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Multi-Habitat Radiomics Unravels Distinct Phenotypic Subtypes of Glioblastoma with Clinical and Genomic Significance

1
Department of Neurosurgery, Sungkyunkwan University, School of Medicine, Samsung Medical Center, Seoul 06351, Korea
2
Department of Electrical and Computer Engineering, Sungkyunkwan University, Suwon 16419, Korea
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Centerfor Neuroscience Imaging Research, Institute for Basic Science (IBS), Suwon 16419, Korea
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Department of Health Sciences and Technology, Samsung Advanced Institute for Health Sciences and Technology (SAIHST), Sungkyunkwan University, Seoul 06351, Korea
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Computational Imaging Research Lab, Department of Biomedical Imaging and Image-Guided Therapy, Medical University of Vienna, 1090 Vienna, Austria
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Department of Biomedical Imaging and Image-Guided Therapy, Medical University of Vienna, 1090 Vienna, Austria
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Center for Medical Physics and Biomedical Engineering, Medical University of Vienna, 1090 Vienna, Austria
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Division of Neuropathology and Neurochemistry, Department of Neurology, Medical University of Vienna, 1090 Vienna, Austria
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Research Institute for Future Medicine, Samsung Medical Center, Seoul 06351, Korea
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Department of Biomedical Sciences, Korea University College of Medicine, Seoul 02841, Korea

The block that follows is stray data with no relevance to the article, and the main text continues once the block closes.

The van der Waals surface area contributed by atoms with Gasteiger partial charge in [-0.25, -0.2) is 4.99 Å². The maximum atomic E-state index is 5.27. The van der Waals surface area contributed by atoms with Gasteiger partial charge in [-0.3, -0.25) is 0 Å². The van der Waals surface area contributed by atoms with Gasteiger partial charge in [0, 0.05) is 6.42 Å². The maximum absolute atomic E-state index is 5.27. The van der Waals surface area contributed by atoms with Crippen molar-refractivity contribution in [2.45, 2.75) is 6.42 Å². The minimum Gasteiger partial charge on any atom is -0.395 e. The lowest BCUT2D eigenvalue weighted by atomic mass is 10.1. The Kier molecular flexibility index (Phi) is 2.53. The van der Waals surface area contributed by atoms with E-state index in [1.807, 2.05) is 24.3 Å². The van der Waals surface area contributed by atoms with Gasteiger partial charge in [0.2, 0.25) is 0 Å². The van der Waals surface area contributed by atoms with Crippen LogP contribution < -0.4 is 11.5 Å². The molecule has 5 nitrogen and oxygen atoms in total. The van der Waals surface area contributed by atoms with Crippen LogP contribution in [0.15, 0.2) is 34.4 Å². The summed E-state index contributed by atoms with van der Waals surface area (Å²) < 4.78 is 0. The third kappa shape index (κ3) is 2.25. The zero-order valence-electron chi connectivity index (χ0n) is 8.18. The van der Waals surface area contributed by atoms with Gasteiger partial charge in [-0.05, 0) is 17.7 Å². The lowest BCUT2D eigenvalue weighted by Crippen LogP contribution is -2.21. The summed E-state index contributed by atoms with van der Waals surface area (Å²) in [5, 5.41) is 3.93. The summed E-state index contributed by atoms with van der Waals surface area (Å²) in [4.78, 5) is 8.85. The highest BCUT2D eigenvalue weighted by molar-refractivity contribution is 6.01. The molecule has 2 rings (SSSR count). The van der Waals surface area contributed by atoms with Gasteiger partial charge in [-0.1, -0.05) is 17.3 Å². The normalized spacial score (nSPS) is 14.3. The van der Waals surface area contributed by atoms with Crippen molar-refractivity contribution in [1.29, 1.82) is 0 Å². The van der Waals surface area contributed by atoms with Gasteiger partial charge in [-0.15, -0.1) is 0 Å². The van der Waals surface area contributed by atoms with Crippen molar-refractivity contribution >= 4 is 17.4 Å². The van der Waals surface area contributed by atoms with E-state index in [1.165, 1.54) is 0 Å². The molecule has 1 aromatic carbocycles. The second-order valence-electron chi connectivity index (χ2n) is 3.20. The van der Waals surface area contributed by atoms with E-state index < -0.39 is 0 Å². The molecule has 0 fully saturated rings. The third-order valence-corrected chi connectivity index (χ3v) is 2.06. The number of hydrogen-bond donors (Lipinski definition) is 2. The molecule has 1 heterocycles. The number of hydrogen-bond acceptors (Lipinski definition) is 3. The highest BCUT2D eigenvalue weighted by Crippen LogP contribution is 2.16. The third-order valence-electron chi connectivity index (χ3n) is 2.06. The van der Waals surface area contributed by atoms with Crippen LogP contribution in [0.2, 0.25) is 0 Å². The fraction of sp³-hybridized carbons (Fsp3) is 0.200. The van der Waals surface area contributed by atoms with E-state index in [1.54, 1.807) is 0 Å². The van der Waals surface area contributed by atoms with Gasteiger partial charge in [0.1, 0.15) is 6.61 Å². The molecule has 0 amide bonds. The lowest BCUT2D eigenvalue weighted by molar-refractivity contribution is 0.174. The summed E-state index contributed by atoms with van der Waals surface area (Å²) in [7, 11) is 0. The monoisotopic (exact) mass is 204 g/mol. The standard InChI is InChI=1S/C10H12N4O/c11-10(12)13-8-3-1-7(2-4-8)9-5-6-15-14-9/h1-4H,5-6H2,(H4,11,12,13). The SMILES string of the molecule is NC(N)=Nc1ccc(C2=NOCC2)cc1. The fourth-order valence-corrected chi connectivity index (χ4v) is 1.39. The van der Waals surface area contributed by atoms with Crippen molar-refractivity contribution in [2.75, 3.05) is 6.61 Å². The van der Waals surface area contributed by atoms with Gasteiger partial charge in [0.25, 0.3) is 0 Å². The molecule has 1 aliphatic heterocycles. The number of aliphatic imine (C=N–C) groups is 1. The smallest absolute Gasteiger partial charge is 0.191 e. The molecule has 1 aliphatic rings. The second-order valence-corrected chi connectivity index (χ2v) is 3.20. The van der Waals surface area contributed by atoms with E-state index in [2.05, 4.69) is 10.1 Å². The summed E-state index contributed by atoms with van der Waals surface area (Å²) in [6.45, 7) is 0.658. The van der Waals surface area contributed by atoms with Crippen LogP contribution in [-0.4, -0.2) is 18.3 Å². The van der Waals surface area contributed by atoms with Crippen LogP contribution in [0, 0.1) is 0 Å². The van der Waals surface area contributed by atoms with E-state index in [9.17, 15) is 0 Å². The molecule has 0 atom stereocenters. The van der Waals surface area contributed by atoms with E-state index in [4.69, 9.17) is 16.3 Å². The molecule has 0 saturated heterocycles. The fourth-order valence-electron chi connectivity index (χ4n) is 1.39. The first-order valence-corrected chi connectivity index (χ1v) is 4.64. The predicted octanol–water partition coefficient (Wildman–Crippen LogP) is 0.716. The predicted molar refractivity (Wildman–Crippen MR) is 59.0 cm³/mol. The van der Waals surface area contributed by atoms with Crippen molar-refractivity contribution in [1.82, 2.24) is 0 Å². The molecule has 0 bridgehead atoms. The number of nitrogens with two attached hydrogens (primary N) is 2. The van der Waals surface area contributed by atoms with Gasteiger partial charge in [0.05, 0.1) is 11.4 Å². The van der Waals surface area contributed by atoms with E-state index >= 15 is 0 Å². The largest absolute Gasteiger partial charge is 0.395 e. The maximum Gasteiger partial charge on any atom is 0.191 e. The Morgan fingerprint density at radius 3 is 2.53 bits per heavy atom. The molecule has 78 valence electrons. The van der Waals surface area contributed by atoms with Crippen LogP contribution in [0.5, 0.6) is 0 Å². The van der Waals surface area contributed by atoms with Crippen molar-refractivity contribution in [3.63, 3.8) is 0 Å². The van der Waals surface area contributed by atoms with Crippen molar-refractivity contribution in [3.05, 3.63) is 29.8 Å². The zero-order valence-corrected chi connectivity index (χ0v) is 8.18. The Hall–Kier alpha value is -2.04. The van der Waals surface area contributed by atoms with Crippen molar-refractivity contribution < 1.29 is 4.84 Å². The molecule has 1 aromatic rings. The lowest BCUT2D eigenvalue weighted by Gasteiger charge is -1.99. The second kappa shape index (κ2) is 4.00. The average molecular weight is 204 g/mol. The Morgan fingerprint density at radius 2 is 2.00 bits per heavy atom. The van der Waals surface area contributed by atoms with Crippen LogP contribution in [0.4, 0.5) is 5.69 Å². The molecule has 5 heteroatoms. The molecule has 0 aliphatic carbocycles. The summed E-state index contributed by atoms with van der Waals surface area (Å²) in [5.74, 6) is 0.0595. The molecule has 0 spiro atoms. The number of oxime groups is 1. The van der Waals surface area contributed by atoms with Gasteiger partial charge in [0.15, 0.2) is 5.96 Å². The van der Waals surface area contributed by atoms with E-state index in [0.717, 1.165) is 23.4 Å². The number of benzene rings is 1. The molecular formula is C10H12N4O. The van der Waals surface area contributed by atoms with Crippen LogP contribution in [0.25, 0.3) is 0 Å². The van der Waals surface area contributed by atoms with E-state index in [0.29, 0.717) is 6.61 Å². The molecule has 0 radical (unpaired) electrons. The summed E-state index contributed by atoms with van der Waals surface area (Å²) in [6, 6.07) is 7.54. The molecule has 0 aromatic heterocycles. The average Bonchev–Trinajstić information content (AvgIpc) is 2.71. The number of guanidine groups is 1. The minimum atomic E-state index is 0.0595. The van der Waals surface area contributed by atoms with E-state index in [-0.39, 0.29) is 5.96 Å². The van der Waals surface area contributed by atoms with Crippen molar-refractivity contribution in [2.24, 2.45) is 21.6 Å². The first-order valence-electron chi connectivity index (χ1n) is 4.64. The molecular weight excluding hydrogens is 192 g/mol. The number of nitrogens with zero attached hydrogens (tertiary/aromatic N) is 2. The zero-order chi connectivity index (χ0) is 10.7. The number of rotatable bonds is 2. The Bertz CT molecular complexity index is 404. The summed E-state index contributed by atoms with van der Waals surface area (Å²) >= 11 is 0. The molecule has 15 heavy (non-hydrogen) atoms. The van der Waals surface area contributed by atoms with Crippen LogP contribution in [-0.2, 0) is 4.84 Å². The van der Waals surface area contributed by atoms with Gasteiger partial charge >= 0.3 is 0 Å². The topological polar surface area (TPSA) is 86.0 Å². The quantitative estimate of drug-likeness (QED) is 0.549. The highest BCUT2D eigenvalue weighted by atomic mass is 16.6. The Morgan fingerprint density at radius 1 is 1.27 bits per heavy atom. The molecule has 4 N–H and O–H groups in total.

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School of Electronic and Electrical Engineering, Sungkyunkwan University, Suwon 16419, Korea
*
Authors to whom correspondence should be addressed.
These authors contributed equally to this work.
Cancers 2020, 12(7), 1707; https://doi.org/10.3390/cancers12071707 (registering DOI)
Received: 29 May 2020 / Revised: 22 June 2020 / Accepted: 24 June 2020 / Published: 27 June 2020
(This article belongs to the Section Cancer Informatics and Big Data)
We aimed to evaluate the potential of radiomics as an imaging biomarker for glioblastoma (GBM) patients and explore the molecular rationale behind radiomics using a radio-genomics approach. A total of 144 primary GBM patients were included in this study (training cohort). Using multi-parametric MR images, radiomics features were extracted from multi-habitats of the tumor. We applied Cox-LASSO algorithm to build a survival prediction model, which we validated using an independent validation cohort. GBM patients were consensus clustered to reveal inherent phenotypic subtypes. GBM patients were successfully stratified by the radiomics risk score, a weighted sum of radiomics features, corroborating the potential of radiomics as a prognostic biomarker. Using consensus clustering, we identified three distinct subtypes which significantly differed in the prognosis (“heterogenous enhancing”, “rim-enhancing necrotic”, and “cystic” subtypes). Transcriptomic traits enriched in individual subtypes were in accordance with imaging phenotypes summarized by radiomics. For example, rim-enhancing necrotic subtype was well described by radiomics profiling (T2 autocorrelation and flat shape) and highlighted by the inflammatory genomic signatures, which well correlated to its phenotypic peculiarity (necrosis). This study showed that imaging subtypes derived from radiomics successfully recapitulated the genomic underpinnings of GBMs and thereby confirmed the feasibility of radiomics as an imaging biomarker for GBM patients with comprehensible biologic annotation. View Full-Text
Keywords: glioblastoma; radiomics; biomarker; radiogenomics glioblastoma; radiomics; biomarker; radiogenomics
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Choi, S.W.; Cho, H.-H.; Koo, H.; Cho, K.R.; Nenning, K.-H.; Langs, G.; Furtner, J.; Baumann, B.; Woehrer, A.; Cho, H.J.; Sa, J.K.; Kong, D.-S.; Seol, H.J.; Lee, J.-I.; Nam, D.-H.; Park, H. Multi-Habitat Radiomics Unravels Distinct Phenotypic Subtypes of Glioblastoma with Clinical and Genomic Significance. Cancers 2020, 12, 1707.

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